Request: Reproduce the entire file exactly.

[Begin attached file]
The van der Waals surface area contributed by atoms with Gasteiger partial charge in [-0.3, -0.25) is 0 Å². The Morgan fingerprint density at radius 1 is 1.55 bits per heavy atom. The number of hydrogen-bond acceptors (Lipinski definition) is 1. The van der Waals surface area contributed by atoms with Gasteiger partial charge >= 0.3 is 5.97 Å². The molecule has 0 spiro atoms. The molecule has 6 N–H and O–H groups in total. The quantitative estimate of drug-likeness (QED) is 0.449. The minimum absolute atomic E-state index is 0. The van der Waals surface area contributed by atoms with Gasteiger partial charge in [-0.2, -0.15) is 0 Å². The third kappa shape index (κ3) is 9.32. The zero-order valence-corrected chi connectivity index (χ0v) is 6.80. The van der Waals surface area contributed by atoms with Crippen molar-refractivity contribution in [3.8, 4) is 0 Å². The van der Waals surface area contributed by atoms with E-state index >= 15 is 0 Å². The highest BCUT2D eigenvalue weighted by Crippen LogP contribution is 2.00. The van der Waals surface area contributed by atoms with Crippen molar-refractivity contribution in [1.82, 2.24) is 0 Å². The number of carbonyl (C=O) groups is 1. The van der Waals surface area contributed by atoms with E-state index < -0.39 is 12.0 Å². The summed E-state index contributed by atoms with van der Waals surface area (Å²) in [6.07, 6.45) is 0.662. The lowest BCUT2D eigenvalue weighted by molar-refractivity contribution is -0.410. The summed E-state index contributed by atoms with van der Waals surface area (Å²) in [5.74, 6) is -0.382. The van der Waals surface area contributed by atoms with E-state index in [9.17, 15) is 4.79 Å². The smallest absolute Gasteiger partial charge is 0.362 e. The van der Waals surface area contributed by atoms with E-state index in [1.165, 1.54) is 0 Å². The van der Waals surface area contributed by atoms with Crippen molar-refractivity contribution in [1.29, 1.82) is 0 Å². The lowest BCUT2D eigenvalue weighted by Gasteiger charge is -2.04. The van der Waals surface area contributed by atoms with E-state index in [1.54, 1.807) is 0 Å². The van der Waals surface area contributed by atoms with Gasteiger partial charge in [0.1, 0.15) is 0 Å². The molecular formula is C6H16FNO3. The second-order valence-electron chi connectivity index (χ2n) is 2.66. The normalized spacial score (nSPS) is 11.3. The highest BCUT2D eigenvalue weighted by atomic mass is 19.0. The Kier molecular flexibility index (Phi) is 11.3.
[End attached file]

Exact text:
The van der Waals surface area contributed by atoms with Gasteiger partial charge in [-0.3, -0.25) is 0 Å². The Morgan fingerprint density at radius 1 is 1.55 bits per heavy atom. The number of hydrogen-bond acceptors (Lipinski definition) is 1. The van der Waals surface area contributed by atoms with Gasteiger partial charge >= 0.3 is 5.97 Å². The molecule has 0 spiro atoms. The molecule has 6 N–H and O–H groups in total. The quantitative estimate of drug-likeness (QED) is 0.449. The minimum absolute atomic E-state index is 0. The van der Waals surface area contributed by atoms with Gasteiger partial charge in [-0.2, -0.15) is 0 Å². The third kappa shape index (κ3) is 9.32. The zero-order valence-corrected chi connectivity index (χ0v) is 6.80. The van der Waals surface area contributed by atoms with Crippen molar-refractivity contribution in [3.8, 4) is 0 Å². The van der Waals surface area contributed by atoms with E-state index >= 15 is 0 Å². The highest BCUT2D eigenvalue weighted by Crippen LogP contribution is 2.00. The van der Waals surface area contributed by atoms with Crippen molar-refractivity contribution in [1.82, 2.24) is 0 Å². The number of carbonyl (C=O) groups is 1. The van der Waals surface area contributed by atoms with E-state index < -0.39 is 12.0 Å². The summed E-state index contributed by atoms with van der Waals surface area (Å²) in [6.07, 6.45) is 0.662. The lowest BCUT2D eigenvalue weighted by molar-refractivity contribution is -0.410. The summed E-state index contributed by atoms with van der Waals surface area (Å²) in [5.74, 6) is -0.382. The van der Waals surface area contributed by atoms with E-state index in [9.17, 15) is 4.79 Å². The smallest absolute Gasteiger partial charge is 0.362 e. The van der Waals surface area contributed by atoms with E-state index in [1.165, 1.54) is 0 Å². The van der Waals surface area contributed by atoms with Crippen molar-refractivity contribution in [1.29, 1.82) is 0 Å². The lowest BCUT2D eigenvalue weighted by Gasteiger charge is -2.04. The van der Waals surface area contributed by atoms with E-state index in [1.54, 1.807) is 0 Å². The van der Waals surface area contributed by atoms with Gasteiger partial charge in [0.1, 0.15) is 0 Å². The molecular formula is C6H16FNO3. The second-order valence-electron chi connectivity index (χ2n) is 2.66. The normalized spacial score (nSPS) is 11.3. The highest BCUT2D eigenvalue weighted by atomic mass is 19.0. The Kier molecular flexibility index (Phi) is 11.3.